• Character Title: Malena. While it is Renato's story.
  • Chivalrous Pervert: Renato tries to defend Malena's honour a couple of times despite lusting over her. Notably he gets revenge on a woman who was gossiping about Malena by peeing in her pocket book.
  • A Date with Rosie Palms: Renato is about fourteen and thus has several sexual fantasies about Malena. Her first scene even explicitly shows him getting a boner as she walks by.
  • Decoy Protagonist: Maléna. The film is more actually Renato's story and how she fits into it.
  • Distracted by the Sexy: The men of the town, by Maléna.
  • Erotic Dream: Renato has them about Maléna.
  • Expository Hairstyle Change: Maléna's long dark hair represents her purity and innocence. When she cuts it and dyes it red it is symbolic of her becoming a prostitute. The blonde hair then symbolises her giving herself over to the Germans. Her natural brown hair has grown back but not completely at the end, showing how she still carries the scars of what happened to her.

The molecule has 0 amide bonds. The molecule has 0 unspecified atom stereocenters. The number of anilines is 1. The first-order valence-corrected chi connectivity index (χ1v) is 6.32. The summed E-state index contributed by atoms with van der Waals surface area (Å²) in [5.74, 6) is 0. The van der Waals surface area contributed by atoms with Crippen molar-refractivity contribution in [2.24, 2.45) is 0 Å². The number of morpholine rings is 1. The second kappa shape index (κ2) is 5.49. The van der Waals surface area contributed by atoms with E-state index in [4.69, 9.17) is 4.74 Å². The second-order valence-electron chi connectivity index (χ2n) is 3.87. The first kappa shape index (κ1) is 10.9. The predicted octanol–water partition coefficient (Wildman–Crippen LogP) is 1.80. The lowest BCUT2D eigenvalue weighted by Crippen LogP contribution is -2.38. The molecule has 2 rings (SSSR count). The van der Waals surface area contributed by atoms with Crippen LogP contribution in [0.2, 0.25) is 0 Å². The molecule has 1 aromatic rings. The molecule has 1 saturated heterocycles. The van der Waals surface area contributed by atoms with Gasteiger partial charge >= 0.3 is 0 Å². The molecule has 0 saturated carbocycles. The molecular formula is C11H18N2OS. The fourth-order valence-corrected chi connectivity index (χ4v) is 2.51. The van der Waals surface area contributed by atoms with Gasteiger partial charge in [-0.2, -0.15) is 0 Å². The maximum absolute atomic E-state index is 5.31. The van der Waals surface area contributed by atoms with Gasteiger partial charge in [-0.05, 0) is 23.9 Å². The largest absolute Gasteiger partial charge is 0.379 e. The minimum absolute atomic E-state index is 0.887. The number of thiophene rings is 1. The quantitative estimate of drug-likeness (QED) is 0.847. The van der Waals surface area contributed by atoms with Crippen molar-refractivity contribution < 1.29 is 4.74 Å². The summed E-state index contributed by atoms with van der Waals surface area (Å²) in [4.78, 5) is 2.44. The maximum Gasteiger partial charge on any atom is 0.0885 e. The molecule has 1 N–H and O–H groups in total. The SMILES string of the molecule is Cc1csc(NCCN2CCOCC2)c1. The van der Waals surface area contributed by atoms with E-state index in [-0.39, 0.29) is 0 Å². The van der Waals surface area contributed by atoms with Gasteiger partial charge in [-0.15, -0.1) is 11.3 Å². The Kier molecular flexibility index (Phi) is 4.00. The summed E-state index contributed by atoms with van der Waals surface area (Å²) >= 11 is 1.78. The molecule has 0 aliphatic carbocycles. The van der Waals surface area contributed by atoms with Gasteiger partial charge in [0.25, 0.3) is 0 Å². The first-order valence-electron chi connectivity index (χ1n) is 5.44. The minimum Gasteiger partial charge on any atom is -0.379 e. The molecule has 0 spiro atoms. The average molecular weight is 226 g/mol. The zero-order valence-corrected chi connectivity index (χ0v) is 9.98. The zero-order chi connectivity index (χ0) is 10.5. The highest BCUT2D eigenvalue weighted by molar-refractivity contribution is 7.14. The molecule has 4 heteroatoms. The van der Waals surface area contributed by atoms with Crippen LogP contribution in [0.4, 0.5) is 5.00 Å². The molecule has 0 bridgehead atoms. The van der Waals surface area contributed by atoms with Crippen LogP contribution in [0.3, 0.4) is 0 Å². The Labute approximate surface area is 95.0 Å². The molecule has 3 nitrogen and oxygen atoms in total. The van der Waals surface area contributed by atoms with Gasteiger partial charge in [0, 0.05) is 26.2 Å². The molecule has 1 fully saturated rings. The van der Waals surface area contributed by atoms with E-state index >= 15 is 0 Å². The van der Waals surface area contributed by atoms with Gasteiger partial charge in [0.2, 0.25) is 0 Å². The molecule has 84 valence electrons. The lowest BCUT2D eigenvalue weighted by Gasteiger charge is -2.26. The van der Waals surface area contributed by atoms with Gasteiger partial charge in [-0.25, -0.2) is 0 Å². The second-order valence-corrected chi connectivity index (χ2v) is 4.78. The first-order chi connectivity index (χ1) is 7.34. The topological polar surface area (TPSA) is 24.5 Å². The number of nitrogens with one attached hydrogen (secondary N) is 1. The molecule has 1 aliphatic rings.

• Fan Disservice: Maléna is dragged into the middle of the town in her lingerie and beaten savagely. She's half nude but also covered in blood and crying.
  • Fisher Kingdom: Played realistically - because everyone thinks Malena is an adultering whore, she can't find a job and eventually has no other choice but play along that perception just to feed herself.
  • Foreshadowing: When Maléna walks through the town as a redhead for the first time, one woman can be heard saying "I'd like to cut off all that hair". Oh dear...